Before we can connect to our instance with remote desktop, we need to define a security list to allow for rdp, associate this rule with our instance, and define the security rule for rdp and associate it with the security list and instance.





Once we have rdp enabled to our instance, we look up the public ip address and connect as the Administrator user with the password that we passed in with a json header at the bottom of the creation screen (not shown). When we log in we see the server tools splash screen pop up.


We want to create a secondary user, give this user admin rights as well as rights to remote desktop connect to the server. We might want to add more users not as admins but with remote desktop rights for hands on labs. We can add and delete users using this method and it refreshes the workshop for the next class.





At this point we can create a staging directory and install the software that we listed above. The only product that causes a problem with the install is the SQL Developer because it requires a Microsoft package that is not installed by default. We need to download the library and all of the packages that we downloaded are ready to install. I did not go through customization of the desktop or downloading the public and private keys used for the workshop. These are obvious steps using filezilla from a shared network storage on a server in the cloud. We downloaded Firefox and Chrome primarily because Internet Explorer does not support REST Api protocols and we will need a way to create and list storage containers. We could have skipped this installation and done everything through CloudBerry but we can do everything similarly on a Mac (no need for putty or cygwin). With Firefox you need to install the REST Client api extension and Chrome requires the Postman Extension.










In summary, we created a compute Windows 2012 Server instance in the Oracle Compute IaaS. We added a new user as a backup to our Administrator user. We enabled remote desktop and configured a Mac to connect to this service remotely. We then downloaded a set of binaries to our Windows desktop to allow us to manage and manipulate storage containers and database instances. We also downloaded some utilities to help us use command line tools to access our database and customize our instances. We technically could do all of this with a Windows desktop, Internet Explorer, and SQL Developer. We went to the extra steps so that we can do the same from a Mac or Windows desktop using the same tools.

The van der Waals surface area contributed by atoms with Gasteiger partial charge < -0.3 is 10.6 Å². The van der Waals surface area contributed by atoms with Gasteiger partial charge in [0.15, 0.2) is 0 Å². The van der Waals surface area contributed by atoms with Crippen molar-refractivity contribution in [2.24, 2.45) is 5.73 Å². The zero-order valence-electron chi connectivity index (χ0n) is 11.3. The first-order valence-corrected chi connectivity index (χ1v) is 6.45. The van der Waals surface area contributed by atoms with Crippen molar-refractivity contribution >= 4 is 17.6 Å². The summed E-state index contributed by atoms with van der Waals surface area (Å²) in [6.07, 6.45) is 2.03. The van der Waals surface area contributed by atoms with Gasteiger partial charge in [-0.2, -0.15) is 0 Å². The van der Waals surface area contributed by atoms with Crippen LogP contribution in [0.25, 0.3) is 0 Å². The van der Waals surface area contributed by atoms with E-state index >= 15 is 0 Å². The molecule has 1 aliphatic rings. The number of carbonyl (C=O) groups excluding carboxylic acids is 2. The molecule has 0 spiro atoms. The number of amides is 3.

database options

Before we dive into features and functions of database as a service, we need to look at the options that you have with the Oracle Database. We have discussed the differences between Standard Edition and Enterprise Edition but we really have not talked about the database options. When we select a database in the Oracle Cloud we are given the choice of Enterprise Edition, High Performance Edition, and Extreme Performance Edition. Today we are going to dive into the different Editions and talk about the options that you get with each option. It is important to note that all of the options are extra cost options that are licensed on a per processor or per user basis. If you go with Amazon RDS, EC2, or Azure Compute you need to purchase these options to match your processor deployment.

One of the standard slides that I use to explain the differences in the editions is shown below.

The options are cumulative when you look at them. The Enterprise Edition, for example, comes with Transparent Data Encryption (TDE). TDE is also included in the High Performance and Extreme Performance Editions. We are going to pull the pricing for all of these options from the Technology Price List. Below is a list of the options.